Writ Large

An illustration of a wearing a black judges robe standing in front of a courthouse

The Civil Rights Queen and Her Court

Tomiko Brown-Nagin’s book recounts the remarkable — and too little-known — life and achievements of civil rights lawyer and judge Constance Baker Motley

Brown-Nagin hopes that current and future generations will learn Motley’s story, which showcases her resilience and the many different ways one can make contributions over the course of a career. Continue Reading

A Blast from the Past

Adrian Vermeule proposes an approach to constitutional interpretation rooted in classical legal tradition

“Common Good Constitutionalism" offers a fundamental critique of both leading approaches to the debate over constitutional law and interpretation. Continue Reading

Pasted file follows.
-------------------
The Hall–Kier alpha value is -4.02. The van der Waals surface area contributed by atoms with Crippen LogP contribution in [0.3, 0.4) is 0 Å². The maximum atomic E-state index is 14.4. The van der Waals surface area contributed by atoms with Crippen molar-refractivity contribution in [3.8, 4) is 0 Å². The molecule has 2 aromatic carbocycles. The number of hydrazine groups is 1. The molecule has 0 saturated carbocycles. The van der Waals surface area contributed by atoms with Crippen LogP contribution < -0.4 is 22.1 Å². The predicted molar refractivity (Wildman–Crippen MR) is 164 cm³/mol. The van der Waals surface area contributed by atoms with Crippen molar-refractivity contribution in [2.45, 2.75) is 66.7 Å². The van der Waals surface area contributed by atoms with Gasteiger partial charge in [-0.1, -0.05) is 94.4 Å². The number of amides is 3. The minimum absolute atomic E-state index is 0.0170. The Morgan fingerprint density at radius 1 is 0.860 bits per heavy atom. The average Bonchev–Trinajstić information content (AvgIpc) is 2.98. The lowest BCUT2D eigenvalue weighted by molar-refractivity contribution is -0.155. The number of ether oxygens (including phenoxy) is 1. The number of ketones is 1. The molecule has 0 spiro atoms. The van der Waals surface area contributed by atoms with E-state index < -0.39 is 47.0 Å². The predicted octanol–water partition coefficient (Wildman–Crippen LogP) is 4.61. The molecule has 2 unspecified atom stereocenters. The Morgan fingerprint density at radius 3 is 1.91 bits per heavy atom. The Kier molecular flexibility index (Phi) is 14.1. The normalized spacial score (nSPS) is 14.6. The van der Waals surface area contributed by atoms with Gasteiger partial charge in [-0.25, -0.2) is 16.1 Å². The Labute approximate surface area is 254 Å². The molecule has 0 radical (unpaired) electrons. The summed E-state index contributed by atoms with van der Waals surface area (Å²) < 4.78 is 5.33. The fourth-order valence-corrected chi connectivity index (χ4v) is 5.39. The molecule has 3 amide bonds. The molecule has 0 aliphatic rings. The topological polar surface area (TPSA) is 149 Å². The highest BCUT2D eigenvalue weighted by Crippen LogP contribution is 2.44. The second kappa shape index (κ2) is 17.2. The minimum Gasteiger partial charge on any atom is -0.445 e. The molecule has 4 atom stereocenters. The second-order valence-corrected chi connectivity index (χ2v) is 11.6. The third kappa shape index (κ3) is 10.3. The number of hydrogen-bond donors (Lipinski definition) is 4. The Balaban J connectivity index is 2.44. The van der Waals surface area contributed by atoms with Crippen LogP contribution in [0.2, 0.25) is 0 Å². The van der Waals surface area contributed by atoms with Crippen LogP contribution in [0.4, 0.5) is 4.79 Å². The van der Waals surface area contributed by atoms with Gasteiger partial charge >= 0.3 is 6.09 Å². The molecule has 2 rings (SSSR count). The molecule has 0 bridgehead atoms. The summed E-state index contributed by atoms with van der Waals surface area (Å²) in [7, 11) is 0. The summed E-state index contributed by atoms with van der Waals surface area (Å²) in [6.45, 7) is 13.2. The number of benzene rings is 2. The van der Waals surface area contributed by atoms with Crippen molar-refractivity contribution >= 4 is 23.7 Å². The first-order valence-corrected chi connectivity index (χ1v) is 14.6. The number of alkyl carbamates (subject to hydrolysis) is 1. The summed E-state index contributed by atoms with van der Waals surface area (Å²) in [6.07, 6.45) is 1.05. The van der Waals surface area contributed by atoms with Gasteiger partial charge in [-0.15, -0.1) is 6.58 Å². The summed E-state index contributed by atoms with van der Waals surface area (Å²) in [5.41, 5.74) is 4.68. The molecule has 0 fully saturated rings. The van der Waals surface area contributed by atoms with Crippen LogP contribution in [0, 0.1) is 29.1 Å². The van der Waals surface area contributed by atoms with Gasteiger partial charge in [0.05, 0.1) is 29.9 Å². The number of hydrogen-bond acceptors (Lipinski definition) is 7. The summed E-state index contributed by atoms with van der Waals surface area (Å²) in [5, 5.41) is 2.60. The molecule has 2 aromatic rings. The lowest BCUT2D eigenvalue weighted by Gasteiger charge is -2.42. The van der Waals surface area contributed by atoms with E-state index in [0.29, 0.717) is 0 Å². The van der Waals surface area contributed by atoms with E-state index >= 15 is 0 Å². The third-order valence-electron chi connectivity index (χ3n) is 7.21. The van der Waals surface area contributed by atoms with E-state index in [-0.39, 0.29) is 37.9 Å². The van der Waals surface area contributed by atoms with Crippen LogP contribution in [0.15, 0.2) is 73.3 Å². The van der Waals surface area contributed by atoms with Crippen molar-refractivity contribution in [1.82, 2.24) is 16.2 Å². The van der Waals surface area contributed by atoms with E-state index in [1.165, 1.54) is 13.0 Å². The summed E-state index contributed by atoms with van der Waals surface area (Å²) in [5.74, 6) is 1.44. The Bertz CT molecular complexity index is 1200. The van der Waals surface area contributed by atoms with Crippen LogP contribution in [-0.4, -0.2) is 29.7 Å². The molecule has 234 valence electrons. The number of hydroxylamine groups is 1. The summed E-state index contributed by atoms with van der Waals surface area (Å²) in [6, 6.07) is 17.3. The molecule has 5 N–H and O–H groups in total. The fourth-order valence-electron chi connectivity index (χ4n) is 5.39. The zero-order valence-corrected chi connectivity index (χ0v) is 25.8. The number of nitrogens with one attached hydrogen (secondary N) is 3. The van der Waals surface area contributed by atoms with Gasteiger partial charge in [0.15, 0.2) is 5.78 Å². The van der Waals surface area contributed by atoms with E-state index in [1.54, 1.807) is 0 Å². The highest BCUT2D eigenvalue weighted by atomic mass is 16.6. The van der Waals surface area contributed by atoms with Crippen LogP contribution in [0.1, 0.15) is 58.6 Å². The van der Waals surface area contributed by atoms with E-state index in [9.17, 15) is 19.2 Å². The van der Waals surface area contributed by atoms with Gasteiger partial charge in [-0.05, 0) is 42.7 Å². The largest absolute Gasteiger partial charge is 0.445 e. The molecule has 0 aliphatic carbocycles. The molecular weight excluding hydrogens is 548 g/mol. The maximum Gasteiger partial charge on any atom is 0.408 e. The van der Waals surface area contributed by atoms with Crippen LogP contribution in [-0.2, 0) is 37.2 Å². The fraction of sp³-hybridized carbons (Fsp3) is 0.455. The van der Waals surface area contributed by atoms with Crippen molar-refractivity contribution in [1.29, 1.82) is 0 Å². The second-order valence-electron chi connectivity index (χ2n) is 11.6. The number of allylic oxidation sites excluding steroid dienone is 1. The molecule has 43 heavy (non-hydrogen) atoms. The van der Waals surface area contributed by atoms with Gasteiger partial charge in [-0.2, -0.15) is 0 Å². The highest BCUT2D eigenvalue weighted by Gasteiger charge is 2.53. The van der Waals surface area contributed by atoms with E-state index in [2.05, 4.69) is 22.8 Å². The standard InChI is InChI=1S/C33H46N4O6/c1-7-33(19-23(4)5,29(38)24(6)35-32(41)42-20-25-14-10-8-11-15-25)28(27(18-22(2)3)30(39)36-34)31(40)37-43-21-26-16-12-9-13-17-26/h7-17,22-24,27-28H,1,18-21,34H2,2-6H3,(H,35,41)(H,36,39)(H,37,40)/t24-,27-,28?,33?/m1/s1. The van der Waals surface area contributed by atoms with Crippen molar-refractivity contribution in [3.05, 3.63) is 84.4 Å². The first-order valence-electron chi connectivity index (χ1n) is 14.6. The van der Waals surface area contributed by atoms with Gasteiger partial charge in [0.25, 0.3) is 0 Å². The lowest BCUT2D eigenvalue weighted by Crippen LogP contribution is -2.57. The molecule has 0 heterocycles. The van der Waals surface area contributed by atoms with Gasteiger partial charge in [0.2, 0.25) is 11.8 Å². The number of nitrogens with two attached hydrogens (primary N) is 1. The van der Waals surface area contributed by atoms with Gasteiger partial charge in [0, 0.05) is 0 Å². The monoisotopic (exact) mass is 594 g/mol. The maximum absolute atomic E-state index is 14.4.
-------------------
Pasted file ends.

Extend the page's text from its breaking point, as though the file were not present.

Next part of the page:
Faculty Books in Brief: Summer 2022

From the Hughes Court to stock market short-termism to the U.S.'s "defend forward" cyber strategy Continue Reading

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Alumni Notes & Newsmakers


Remembering Lloyd Weinreb: 1936-2021

In 1968 I was a second-year law student. It was the middle of a very cold winter and a raging snowstorm. It was the night we had invited one of my Harvard Law professors, Lloyd Weinreb, to dinner. Continue Reading

‘Envy does not begin to describe my feelings’

As a mere foot soldier in the trenches of the law all these years (now retired), I previously could only marvel at the accomplishments of my former classmates as the Bulletin trumpeted their achievements. Continue Reading

Times v. Sullivan provides essential protection

There is no denying that the internet’s democratization of publishing has made it more challenging for Americans to discern legitimate news reporting sources from biased, subjective, and even deceptive opinion platforms. But that doesn’t compel throwing up our hands in surrender. Continue Reading

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Class Notes

In. Memoriam